My View: Remembering Dr. King and the Movement for Civil and Human Rights

By Crawford, Vicki | St. Joseph News-Press, January 13, 2012 | Go to article overview

My View: Remembering Dr. King and the Movement for Civil and Human Rights


Crawford, Vicki, St. Joseph News-Press


(CNN) -- Editor's Note: Vicki Crawford holds a Ph.D. from Emory University in American Studies, concentrating in 20th century African-American studies. Crawford is the director of the Office of the Morehouse College Martin Luther King, Jr. Collection, where she is developing campus-based programming in support of the collection.

As we approach the 26th annual Martin Luther King, Jr. observance and reflect upon the recent opening and dedication of a national memorial in King's honor, we should consider how we might engage a living legacy of the human rights leader that brings us closer to the democratic vision he so passionately embraced. A first step is to commit ourselves to teaching and learning about the civil rights movement, one of the most transformative democratic freedom struggles of modern times. Often, in schools and colleges around the nation, the movement is reduced to a few days of study and over- emphasis on a master narrative that is simplistic in its failure to interrogate the many complexities and nuanced interactions among its leaders, participants and organizations. A recent study revealed that American students have very limited knowledge of this significant period in the nation's history which continues to impact events around the globe.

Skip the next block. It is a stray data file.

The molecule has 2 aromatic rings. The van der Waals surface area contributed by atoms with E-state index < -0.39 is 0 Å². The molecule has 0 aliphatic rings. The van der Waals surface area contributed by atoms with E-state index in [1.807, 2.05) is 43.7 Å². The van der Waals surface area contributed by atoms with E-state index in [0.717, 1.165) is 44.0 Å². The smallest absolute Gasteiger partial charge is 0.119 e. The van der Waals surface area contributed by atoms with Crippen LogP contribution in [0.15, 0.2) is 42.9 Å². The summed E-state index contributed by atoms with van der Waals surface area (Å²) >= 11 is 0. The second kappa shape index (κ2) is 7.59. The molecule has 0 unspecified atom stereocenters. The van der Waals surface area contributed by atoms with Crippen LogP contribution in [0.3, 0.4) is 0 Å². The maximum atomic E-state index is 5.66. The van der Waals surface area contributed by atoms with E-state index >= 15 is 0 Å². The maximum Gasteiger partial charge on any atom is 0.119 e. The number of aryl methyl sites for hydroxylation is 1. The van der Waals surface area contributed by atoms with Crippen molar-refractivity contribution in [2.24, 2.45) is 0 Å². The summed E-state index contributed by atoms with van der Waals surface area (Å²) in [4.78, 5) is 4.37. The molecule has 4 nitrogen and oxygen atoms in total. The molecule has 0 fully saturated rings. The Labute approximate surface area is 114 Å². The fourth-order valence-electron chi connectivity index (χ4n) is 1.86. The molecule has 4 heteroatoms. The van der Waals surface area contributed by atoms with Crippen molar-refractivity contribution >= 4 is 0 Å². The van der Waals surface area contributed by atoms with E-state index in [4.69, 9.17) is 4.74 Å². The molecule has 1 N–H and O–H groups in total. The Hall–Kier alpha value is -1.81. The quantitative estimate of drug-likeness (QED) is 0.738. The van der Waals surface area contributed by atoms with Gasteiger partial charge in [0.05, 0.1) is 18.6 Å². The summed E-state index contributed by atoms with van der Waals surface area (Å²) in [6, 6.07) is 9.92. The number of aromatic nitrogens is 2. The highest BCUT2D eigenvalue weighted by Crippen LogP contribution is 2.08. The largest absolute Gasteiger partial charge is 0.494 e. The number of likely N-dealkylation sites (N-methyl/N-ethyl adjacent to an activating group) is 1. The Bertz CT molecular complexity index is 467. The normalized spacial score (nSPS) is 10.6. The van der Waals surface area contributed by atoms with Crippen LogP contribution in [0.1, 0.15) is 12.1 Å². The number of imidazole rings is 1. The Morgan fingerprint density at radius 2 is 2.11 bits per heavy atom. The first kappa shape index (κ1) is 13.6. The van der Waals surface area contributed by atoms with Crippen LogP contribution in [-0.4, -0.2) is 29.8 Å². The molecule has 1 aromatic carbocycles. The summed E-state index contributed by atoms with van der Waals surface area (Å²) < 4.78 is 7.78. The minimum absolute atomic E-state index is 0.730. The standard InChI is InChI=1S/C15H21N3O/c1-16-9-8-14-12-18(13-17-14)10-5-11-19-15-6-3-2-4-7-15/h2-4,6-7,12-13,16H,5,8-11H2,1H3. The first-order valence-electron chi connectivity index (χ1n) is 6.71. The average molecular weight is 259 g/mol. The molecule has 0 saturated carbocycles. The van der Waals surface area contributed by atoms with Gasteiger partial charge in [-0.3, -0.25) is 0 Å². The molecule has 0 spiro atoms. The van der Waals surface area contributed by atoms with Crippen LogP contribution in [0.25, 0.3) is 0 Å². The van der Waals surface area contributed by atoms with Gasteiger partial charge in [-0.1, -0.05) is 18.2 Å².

Students may recognize King's "I have a Dream Speech" and know about Rosa Parks' refusal to give up her seat on a Montgomery bus, but few would recognize King's important sermons and speeches delivered during the later years of his life. Would they comprehend King's courageous stand against the Vietnam War? What about his incisive critique of economic disparities which led him to rally to the cause of sanitation workers in Memphis, Tennessee? As educators, we have a responsibility to connect young people to our past; we must give them knowledge, understanding and appreciation for the triumphs and failures of this period in American history. …

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